The Story of Sinker Lumber by Jeff Young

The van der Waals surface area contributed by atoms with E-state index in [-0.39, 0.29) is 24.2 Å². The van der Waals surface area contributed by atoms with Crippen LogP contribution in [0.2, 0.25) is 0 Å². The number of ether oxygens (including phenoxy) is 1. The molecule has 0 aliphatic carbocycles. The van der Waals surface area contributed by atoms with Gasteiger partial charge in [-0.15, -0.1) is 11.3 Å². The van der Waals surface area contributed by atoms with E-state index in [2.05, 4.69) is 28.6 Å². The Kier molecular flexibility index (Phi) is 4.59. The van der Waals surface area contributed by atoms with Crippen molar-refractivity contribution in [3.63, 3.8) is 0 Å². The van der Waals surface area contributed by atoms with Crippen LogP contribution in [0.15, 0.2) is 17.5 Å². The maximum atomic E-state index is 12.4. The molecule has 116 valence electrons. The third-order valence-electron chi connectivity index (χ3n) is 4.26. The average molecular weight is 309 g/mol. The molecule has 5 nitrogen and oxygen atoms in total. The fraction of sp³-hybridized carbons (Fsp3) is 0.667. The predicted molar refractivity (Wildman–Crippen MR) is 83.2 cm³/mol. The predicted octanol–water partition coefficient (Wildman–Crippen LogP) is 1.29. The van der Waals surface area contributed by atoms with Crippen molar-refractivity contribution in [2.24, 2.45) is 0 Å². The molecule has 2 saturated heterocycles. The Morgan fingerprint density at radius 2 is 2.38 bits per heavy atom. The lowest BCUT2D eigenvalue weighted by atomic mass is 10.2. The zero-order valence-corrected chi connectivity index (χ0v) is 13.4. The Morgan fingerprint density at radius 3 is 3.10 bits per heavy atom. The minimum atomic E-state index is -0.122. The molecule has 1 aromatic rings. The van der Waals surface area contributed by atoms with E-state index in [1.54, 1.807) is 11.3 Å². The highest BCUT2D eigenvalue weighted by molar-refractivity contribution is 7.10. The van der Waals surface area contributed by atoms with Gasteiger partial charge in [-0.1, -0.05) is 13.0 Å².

October 25, 2014 10:42 am Published by 2 Comments sinker logsNJM_7409NJM_6808100_1708DSCN0129   The first sawmill came to the Pine Ridge area in the early 1850s, and by the 1880s several other sawmills were being operated around the local area.  Around 1890 a sawmill was built on Stevenson Creek and within a couple of years an earth and rock dam was spanning the creek to provide water to a flume that would carry lumber to Clovis.  This operation was run by Lewis P. Swift and C.B. Shaver who had several steam donkeys supplying logs to this large mill.   Early on, the logs were skidded directly to the mill pond and then floated to the sawmill.  It was common knowledge to any man who worked around logs in water that a few logs refused to float.  Try as they did to keep these logs afloat by hooking sinkers to floaters many of them still made their way to the bottom.  The first logs on the bottom of the old Shaver mill pond would have sunk in the early 1890s.   Upon completion of the flume, transportation of milled lumber to the valley floor became quick, around 6-7 hours, and after years of this highly efficient milling operation the local timber was cut out.  This necessitated the building of a railroad and in1903 logs were being accessed beyond the Shaver basin.  The lake terminal for the Shaver Lake railroad was on a point of land that stretched some distance out into the mill pond.  Over the course of the next dozen years, millions of board feet of timber were dropped into the pond from an elevated trestle over the water.   On the edge of this pond was the town of Shaver, a company town that supplied the workers with their everyday needs—except for alcohol, as Shaver was a dry town.  Here was where the blacksmiths made the thousands of iron pins-and-rings that were used to raft the logs together before they were hauled across the lake by the steamboat Michigan.   By the teens, financial difficulties burdened the operators of the Shaver mill and the severe winter of 1914-1915 destroyed large portions of the flume.   This put an end to the sawmill operation and the mill, town, and railroad were abandoned.  Over the next few years the mill pond saw only fishermen until Southern California Edison Company purchased the timberlands and began developing the area for hydroelectric power.  The sawmill was put back into service in 1919 milling sinker logs to provide lumber for this endeavor.   By 1927 the dam was completed and the new Shaver Lake was filled and for 30 years little thought was given to the old sinker logs lying on the bottom of the old mill pond.  In the late 1950s two energetic Edison employees devised a plan with Bud Yancey, owner of the sawmill in Tollhouse, to recover some of these logs to be milled.  Keith Tobin and Jack Young began salvaging logs in 1959 with an A-frame barge floated by 16 oil drums.  Their first attempt at raising sinker logs was accomplished with hand winches.  This worked well and they were able to transport several hundred thousand board feet of sugar pine and white fir to the lake’s edge where the logs were loaded and trucked to Tollhouse.   By the second season of salvaging, some changes had been made.  The hand winch proved too fatiguing and somewhat dangerous so they devised a lift system that incorporated a Briggs and Stratton engine, Nash Rambler transmission, and a two-speed Dodge Power Wagon winch.  This proved very efficient and upped their production but after another year of logging it was evident the ratio of fir to pine was too high.  Yancey Lumber Company was losing money on the fir and not making up for it on the much more valuable sugar pine.  The operation was shut down and the sinker logs were again forgotten.   As a child I grew up with the story of sinker logs and Jack Young was my uncle, and my father, Doug, frequently helped his brother Jack and Keith recover logs.  In the late 1970s the low water exposed the old dam and these sinker logs became visible.  This got me thinking and when the old dam was exposed again in the 1980s I was prepared to go after the sinker logs.  A close friend of mine, Walter Richards, and I salvaged the original barge off of Redinger Lake where it had been used as a boat dock for the last 20 years.  Thanks to the ingenuity of Walter, the barge was refit with a new gas engine, 3-speed transmission, and Dodge Power Wagon winch.   In 1987 we recovered two log truck loads of logs and had them milled.  The lumber was exceptional.  Unfortunately, this would be the last time that the lake was low enough for the logs to be easily found.  It was obvious if we were to recover any more logs we would have to get creative.   I looked into salvage divers but the cost and the risk were extremely high.  Several ideas were bounced back and forth over the phone between my brother, Dan, who lives in Oregon, and me.  We arrived at a system of trolling with large log tongs supported by a hand-held rope, as well as a heavy cable.  The scheme looked good on paper and our first attempt was made during a light March snowstorm in the dark.  Doing it after dark allowed us good viewing of the images the underwater camera, which was hooked to the log tongs, showed.  Thirty minutes of experimentation produced a hook-up.  The next day the 120 feet of 5/16” cable was hooked to Sierra Marina’s recovery barge, and our first log, a 24” in diameter fir log 20 feet long was winched to the surface.   Having proven our system would work, the 40 year old barge was refit once again to hold 150 feet of cable on a 12 volt, 12,000 lb. capacity industrial grade winch.  This setup was powered by several large deep-cycle batteries, a heavy-duty charger, and a Honda generator providing the amperage to lift logs weighing 7,000 lbs. in the water to the surface.  Some of the logs weighed nearly 30,000 lbs. out of water.  This has proved to be a very efficient operation with techniques evolving over the years to where very few logs are lost.   Up to 3 dozen logs are recovered each year at depths of up to 115 feet.  The logs are milled at a local one-man sawmill and all the sinker lumber stays in the local area.  Some of this lumber can be seen on the walls of the museum.  Come visit my sawmill, just over the hill from the museum.   Jeff Young Tags: ,